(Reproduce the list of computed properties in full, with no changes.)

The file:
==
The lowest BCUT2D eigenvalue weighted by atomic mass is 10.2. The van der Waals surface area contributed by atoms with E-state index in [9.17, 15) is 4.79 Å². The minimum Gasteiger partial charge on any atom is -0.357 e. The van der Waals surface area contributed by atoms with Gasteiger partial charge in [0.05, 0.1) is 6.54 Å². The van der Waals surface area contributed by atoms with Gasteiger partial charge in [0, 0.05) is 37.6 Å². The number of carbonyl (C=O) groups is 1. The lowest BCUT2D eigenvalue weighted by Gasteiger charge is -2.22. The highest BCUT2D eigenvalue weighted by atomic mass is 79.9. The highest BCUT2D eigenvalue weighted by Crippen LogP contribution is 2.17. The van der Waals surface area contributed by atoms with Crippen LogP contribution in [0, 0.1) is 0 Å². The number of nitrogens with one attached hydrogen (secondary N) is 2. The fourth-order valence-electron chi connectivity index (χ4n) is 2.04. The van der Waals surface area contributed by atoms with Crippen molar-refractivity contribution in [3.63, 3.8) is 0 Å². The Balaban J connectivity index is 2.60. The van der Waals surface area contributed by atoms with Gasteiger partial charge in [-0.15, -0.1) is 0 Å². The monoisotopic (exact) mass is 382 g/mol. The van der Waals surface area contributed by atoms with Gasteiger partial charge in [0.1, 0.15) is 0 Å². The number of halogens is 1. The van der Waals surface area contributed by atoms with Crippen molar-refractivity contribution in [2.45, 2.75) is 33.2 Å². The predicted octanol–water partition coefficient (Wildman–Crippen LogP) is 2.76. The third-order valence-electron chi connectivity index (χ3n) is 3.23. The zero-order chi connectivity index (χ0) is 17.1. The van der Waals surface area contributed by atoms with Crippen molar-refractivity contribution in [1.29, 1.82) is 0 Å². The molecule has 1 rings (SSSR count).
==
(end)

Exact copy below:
The lowest BCUT2D eigenvalue weighted by atomic mass is 10.2. The van der Waals surface area contributed by atoms with E-state index in [9.17, 15) is 4.79 Å². The minimum Gasteiger partial charge on any atom is -0.357 e. The van der Waals surface area contributed by atoms with Gasteiger partial charge in [0.05, 0.1) is 6.54 Å². The van der Waals surface area contributed by atoms with Gasteiger partial charge in [0, 0.05) is 37.6 Å². The number of carbonyl (C=O) groups is 1. The lowest BCUT2D eigenvalue weighted by Gasteiger charge is -2.22. The highest BCUT2D eigenvalue weighted by atomic mass is 79.9. The highest BCUT2D eigenvalue weighted by Crippen LogP contribution is 2.17. The van der Waals surface area contributed by atoms with Crippen LogP contribution in [0, 0.1) is 0 Å². The number of nitrogens with one attached hydrogen (secondary N) is 2. The fourth-order valence-electron chi connectivity index (χ4n) is 2.04. The van der Waals surface area contributed by atoms with Crippen molar-refractivity contribution in [3.63, 3.8) is 0 Å². The Balaban J connectivity index is 2.60. The van der Waals surface area contributed by atoms with Gasteiger partial charge in [-0.15, -0.1) is 0 Å². The monoisotopic (exact) mass is 382 g/mol. The van der Waals surface area contributed by atoms with Gasteiger partial charge in [0.1, 0.15) is 0 Å². The number of halogens is 1. The van der Waals surface area contributed by atoms with Crippen molar-refractivity contribution in [2.45, 2.75) is 33.2 Å². The predicted octanol–water partition coefficient (Wildman–Crippen LogP) is 2.76. The third-order valence-electron chi connectivity index (χ3n) is 3.23. The zero-order chi connectivity index (χ0) is 17.1. The van der Waals surface area contributed by atoms with Crippen molar-refractivity contribution in [1.29, 1.82) is 0 Å². The molecule has 1 rings (SSSR count).